An odd bird

While birding in Hampi, I was so focused on a few new species that I didn’t remember taking these photos of the Indian robin (Copsychus fulicatus). It remains common in ruins and edgelands around towns, but rare in both parks and open spaces inside towns, and in dense jungle. In any case I’d seen it so often that I pointed my camera at it, took photos, and forgot about it until I went through my photos later. Then I realized that I’d caught my best photos yet of the southern variety of these birds. The shiny dark back is so much more attractive than the khaki and brown of the north Indian variety. The bird is slender in outline, and this plump shape is probably a territorially aggressive display by a male. Typically I would identify a male by a white patch on the shoulder, which I don’t see here. Perhaps it is hidden when the bird fluffs up. In any case, the bird is so common that I seldom give it much attention.

But perhaps I should, because of a long back story. Most African songbird groups evolved in the northern part, and migrated southwards in eras when forests expanded. Then, when forests contracted again, some of the isolated populations evolved into different species. Successive pulses of expanding forests led to songbird lineages populating Africa from north to south. In several of these lineages one can also trace the founding population to a migration event from Asia and India into Africa, over the Indian Ocean, through the Seychelles, and the “Lemurian” islands, which emerge in eras when the climate is dry and the ocean is low. The Indian robin is a different story. A molecular genetics study reveals that the small group of related birds in the African genus Erythropygia and their Asian relatives in genus Copsychus are odd birds indeed. These non-migratory birds have made the reverse journey from southern Africa to north, and then out of Africa to Asia. A whole clade inside Copsychus, including C. fulicatus, started with this unusual migration in the early Neogene. This is definitely an odd story, first pulished in 2014. I look forward to seeing either verification or dispute in future. In the meanwhile, I look at the Indian robin with more interest.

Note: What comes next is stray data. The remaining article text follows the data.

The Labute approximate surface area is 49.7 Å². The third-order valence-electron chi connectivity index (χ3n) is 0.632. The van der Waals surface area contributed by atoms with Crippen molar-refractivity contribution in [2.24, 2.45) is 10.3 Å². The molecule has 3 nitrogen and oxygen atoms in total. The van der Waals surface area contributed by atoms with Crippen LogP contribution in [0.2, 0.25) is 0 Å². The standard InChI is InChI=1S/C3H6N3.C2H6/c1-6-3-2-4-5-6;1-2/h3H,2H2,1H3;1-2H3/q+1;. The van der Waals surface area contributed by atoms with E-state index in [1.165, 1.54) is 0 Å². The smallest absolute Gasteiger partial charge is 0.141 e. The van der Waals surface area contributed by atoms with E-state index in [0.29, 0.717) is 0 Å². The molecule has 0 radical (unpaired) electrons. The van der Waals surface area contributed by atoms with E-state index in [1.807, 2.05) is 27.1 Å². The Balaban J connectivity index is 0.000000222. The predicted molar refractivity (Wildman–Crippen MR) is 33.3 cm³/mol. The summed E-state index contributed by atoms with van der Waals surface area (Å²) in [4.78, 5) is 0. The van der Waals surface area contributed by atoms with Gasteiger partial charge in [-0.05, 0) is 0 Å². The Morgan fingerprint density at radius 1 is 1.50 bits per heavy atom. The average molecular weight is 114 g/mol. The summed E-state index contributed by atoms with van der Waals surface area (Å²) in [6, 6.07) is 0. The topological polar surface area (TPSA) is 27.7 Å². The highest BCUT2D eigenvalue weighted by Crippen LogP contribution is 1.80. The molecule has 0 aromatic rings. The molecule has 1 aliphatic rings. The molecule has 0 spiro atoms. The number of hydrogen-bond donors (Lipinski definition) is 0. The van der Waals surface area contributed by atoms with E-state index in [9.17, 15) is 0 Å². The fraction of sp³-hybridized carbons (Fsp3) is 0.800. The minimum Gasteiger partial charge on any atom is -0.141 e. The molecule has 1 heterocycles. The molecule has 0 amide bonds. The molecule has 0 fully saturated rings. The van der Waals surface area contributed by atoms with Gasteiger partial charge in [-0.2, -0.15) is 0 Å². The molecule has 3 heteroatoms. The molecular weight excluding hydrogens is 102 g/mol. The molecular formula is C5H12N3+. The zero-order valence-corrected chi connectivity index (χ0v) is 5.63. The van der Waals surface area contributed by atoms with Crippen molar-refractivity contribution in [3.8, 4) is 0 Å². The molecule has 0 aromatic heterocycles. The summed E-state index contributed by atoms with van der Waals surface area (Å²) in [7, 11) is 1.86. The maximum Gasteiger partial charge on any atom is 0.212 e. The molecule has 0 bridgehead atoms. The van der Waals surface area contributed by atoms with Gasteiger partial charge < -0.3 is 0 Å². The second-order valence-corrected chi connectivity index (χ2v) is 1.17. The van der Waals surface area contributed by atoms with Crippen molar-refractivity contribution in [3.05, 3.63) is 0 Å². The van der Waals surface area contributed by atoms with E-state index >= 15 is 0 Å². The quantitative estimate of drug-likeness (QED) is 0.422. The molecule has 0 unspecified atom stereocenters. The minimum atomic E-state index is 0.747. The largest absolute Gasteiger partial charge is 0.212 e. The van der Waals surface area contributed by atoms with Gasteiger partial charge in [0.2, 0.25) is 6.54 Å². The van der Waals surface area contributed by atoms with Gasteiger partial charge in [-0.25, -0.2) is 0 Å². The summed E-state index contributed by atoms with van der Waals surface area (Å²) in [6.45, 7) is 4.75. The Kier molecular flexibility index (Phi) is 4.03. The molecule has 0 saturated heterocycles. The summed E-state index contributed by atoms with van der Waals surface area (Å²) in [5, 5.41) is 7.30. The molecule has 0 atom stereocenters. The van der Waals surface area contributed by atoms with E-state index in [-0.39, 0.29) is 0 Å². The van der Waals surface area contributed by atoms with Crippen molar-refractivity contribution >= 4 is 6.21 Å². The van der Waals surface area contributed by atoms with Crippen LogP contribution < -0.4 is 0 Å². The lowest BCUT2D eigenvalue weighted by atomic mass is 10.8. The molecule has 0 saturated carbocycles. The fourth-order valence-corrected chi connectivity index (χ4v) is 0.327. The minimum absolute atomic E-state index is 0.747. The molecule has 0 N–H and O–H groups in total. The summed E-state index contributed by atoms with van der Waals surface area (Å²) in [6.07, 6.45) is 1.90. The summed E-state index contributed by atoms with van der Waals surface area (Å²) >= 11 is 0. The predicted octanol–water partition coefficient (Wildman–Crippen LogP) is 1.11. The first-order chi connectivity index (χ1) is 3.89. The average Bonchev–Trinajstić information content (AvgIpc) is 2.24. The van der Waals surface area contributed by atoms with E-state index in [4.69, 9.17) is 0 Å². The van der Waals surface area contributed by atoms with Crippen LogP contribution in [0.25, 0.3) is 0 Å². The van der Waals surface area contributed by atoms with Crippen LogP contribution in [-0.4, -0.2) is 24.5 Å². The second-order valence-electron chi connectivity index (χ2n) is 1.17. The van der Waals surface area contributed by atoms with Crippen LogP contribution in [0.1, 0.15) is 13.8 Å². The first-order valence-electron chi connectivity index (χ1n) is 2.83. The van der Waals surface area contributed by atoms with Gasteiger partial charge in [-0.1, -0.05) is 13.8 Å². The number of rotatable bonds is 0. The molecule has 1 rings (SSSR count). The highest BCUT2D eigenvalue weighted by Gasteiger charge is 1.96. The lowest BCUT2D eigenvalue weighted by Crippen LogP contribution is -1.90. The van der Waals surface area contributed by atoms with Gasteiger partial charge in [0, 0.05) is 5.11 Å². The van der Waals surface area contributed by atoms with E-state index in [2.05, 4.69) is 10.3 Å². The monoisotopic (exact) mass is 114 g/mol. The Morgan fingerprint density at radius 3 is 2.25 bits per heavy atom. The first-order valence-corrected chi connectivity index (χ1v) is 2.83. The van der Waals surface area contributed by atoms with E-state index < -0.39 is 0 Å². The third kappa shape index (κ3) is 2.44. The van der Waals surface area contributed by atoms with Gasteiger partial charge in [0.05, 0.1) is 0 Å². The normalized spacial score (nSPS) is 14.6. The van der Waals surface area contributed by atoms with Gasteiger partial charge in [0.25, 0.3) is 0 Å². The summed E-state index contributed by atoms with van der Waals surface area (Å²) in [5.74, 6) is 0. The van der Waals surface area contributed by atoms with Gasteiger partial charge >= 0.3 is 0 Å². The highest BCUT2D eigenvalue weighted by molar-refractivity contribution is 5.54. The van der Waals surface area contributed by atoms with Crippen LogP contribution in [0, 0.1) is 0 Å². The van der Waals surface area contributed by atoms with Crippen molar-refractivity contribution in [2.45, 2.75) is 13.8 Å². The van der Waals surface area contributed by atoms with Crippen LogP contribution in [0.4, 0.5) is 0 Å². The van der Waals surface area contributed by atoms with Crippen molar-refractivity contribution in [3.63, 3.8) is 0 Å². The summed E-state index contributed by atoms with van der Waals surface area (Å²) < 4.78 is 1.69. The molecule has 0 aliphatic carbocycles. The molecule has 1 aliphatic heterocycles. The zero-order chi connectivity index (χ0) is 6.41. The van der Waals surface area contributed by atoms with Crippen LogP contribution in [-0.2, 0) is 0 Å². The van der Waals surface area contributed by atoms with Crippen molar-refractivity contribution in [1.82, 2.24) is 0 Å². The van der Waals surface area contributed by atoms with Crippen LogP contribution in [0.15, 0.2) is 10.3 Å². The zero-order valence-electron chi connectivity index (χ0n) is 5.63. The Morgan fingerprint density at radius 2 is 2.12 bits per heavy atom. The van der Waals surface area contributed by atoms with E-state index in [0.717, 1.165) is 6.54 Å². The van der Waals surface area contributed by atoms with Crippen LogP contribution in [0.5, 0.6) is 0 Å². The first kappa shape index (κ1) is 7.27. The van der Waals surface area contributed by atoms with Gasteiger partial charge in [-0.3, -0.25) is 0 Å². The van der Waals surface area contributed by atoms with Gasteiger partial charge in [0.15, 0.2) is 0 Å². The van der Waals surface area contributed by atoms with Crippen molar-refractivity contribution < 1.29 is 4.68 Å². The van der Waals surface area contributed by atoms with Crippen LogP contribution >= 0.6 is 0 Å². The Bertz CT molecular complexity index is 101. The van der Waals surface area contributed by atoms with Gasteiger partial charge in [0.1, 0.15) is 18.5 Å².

Free birds

Ruins and villages may be closer to nature than cities, but they are not exactly forests. The birds that you see in such places are ones which have adapted to profit from the disturbances that humans create. Around Mandu we saw several birds, but a bird watcher in a city will see most of them. The featured photo shows the green bee-eater (Merops orientalis), common across a huge swathe of sub-Saharan Africa and southern Asia: from Senegal in the west to Vietnam in the east. I love this colourful and commonly visible bird. I hadn’t realized earlier that it is appropriate for Independence Day; it has the colours of the flag.

The white-breasted kingfisher (Halcyon smyrnensis) is another common and widespread bird, being found across Asia, from Turkey to the Philippines. It has learned to supplement its diet by scraps of meat from kitchens, and is now commonly seen around human habitation near water. It allows a photographer to get reasonably close, so this shot against the sky is not among the best I have.

The red-wattled lapwing (Vanellus indicus) is not easily visible inside a city. But this large wader is common in wetlands anywhere in southern Asia, from Iraq to the Philipphines. I saw these large birds everywhere in Mandu, even in Jahaz Mahal. This photo was taken in the garden just outside the palace.

Although this is not a high-quality photo, I’m fond of it because I caught two different species in the same shot. The spotted dove (Streptopelia chinensis) is common is various terrains, including cities, across Asia. It has been introduced in Hawaii, California, Australia and New Zealand. The other bird is a coppersmith barbet (Psilopogon haemacephalus) was common in our garden till recently. It is a common Indian bird.

Like the rose-ringed parakeet, the Indian robin (Copsychus fulicatus) is another species which I notice around ruins. I watched this one as it hopped and flew along ruined walls in Mandu. Unlike the parakeet, it does not take to gardens inside cities. We were not really looking for birds, but were happy to have this added extra.